In the Fourche River Valley in northeastern Wyoming, an unmistakeable and unique geological wonder arises from the desolate, high plains landscape.

Telltale formation

Here, an intrusion of the igneous rock phonolite porphyry formed between the layers of sedimentary rock, resulting in what is known today as Devils Tower. (Credit: Linda & Dr Dick Buscher)


Natural forces

The igneous rock phonolite porphyry tends to be a gray to greenish-gray rock infused with crystals of white feldspar. As cooling occurred, this igneous rock formed in a shape best described as hexagonal columns. Further cooling resulted in the development of vertical cracks as the massive structure shrank horizontally in volume. (Credit: Linda & Dr Dick Buscher)


Specific characteristics

Most geologists today believe that Devils Tower actually formed deep underground during the time that the ancient seas of the Triassic period covered this land, some 225 million to 196 million years ago. The layers of sediment laid down here created a general landscape of dark red sandstone and maroon siltstone and is known to geologists as the Spearfish Formation. (Credit: Linda & Dr Dick Buscher)


Curious feature

However, geologists cannot agree as to exactly how the process that formed Devils Tower took place, or even if the igneous magma that formed the tower ever reached the surface of the Earth in ancient times. (Credit: Linda & Dr Dick Buscher)


Preliminary theories

Early in the 20th century, geologists' best theory suggested that Devils Tower was laccolith. A laccolith is a dome or mushroomlike structure formed as the result of a sheet intrusion of magma between two layers of sedimentary rock. (Credit: Linda & Dr Dick Buscher)


Other ideas

Other geologists have speculated that Devils Tower was actually a volcanic plug. This theory seems plausible except for the fact that there is no evidence of volcanic activity in the surrounding landscape. Some have suggested that erosion has carried away all evidence of volcanic activity, leaving only Devils Tower. (Credit: Linda & Dr Dick Buscher)


Modern thoughts

Today, many geologists suggest that Devils Tower is simply a stock — a body of igneous rock that formed and cooled underground. Over the years, the forces of erosion have exposed less than 40 square miles (100 square kilometers) of the once-buried stock. (Credit: Linda & Dr Dick Buscher)


Strange geologic wonder

The summit of Devils Tower rises some 5,112 feet (1,588 meters) above sea level. It rises some 867 feet (264 m) above the surrounding prairie. The tower is nearly 1,000 feet (305 m) in diameter at the base, and some 275 feet (84 m) in diameter across the top. (Credit: Linda & Dr Dick Buscher)


Holy ground

Devils Tower is a sacred site to several Native American tribes, including the Arapaho, Crow, Lakota, Cheyenne, Kiowa and Shoshone. Traditional ceremonies still occur here. The tower is called "Bear's Tipi" by the Arapaho, "Bear’s Lodge" by the Cheyenne and "Tree Rock" by the Kiowa. Kiowa and Lakota tribal legend holds that the vertical marks found on the tower are a result of a giant bear's claws trying to climb the tower to reach a group of Indian maidens fleeing to the tower's summit. When the tower touched the sky, the seven maidens became the stars of the constellation Pleiades. (Credit: Linda & Dr Dick Buscher)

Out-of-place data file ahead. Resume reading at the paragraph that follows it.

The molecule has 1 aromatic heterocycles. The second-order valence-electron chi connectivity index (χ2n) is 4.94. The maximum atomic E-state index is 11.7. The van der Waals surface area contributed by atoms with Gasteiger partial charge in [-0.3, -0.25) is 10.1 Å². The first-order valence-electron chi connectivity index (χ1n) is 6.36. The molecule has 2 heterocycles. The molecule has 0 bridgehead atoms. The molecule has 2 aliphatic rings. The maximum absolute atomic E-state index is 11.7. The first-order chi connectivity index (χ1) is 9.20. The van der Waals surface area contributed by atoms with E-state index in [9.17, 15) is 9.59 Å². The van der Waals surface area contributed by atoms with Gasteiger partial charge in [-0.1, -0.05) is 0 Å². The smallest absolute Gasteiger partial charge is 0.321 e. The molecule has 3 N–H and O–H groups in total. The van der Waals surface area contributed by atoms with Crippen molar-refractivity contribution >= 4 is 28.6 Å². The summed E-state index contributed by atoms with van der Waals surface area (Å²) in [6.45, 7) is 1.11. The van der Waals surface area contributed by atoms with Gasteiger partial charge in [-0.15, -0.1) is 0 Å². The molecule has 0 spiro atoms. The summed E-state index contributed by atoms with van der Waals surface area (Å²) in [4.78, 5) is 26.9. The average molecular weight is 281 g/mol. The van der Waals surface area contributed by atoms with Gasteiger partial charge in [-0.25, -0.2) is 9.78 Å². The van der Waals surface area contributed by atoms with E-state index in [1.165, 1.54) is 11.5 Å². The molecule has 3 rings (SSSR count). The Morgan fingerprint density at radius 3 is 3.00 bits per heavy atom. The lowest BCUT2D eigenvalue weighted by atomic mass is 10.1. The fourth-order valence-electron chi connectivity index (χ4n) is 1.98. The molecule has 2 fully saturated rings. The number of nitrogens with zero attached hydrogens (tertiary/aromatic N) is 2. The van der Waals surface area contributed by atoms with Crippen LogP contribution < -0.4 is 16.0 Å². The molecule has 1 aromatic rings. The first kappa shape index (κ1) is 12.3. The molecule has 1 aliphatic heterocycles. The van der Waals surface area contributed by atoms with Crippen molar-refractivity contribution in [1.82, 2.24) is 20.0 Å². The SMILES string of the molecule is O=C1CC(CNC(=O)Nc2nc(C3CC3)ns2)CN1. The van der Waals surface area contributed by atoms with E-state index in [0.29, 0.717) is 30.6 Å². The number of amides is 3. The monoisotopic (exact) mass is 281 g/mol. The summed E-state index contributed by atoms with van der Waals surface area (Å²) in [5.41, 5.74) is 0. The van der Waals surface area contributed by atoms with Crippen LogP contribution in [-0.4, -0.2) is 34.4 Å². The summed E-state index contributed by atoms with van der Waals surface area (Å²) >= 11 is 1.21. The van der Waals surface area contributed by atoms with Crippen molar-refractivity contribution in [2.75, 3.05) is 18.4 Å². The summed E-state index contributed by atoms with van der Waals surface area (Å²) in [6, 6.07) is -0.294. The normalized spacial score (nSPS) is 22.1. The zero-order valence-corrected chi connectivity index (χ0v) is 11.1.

Language barriers

In 1875 a United States Army scientific expedition entered this land under the command of Col. Richard Dodge. Dodge reported that the local tribes called the tower "The Bad God's Tower," which is believed today to have been a mistranslation of the local Native American name. Government surveyors started writing "Devils Tower" on their maps and the name remains today. (Credit: Linda & Dr Dick Buscher)


The first of many

The first caucasians to come upon Devils Tower were the members of the 1859 expedition to Yellowstone led by Captain William F. Raynolds. The United States Congress recognized the uniqueness of Devils Tower as early as 1892 and designated Devils Tower in 1906 to be the first National Monument of the United States of America. (Credit: Linda & Dr Dick Buscher)


Tourist attraction

Today, Devils Tower National Monument is a popular destination for both tourists and rock climbers. In fact, the tower has become the most popular rock climbing destination in this region. Native American tribes consider climbing the tower to be a desecration of their holy site, so there is a ongoing debate as to the proper use and care of this magnificent geological structure. (Credit: Linda & Dr Dick Buscher)


Recognizable structure

Americans have long been drawn to the distinctive shape and features of Devils Tower. Today, its unique characteristics draw the attention and interest of people from around world. Even the moviemakers of Hollywood got into the act of enhancing the lore of Devils Tower when they chose this special geological structure for the setting of the 1977 movie "Close Encounters of the Third Kind."

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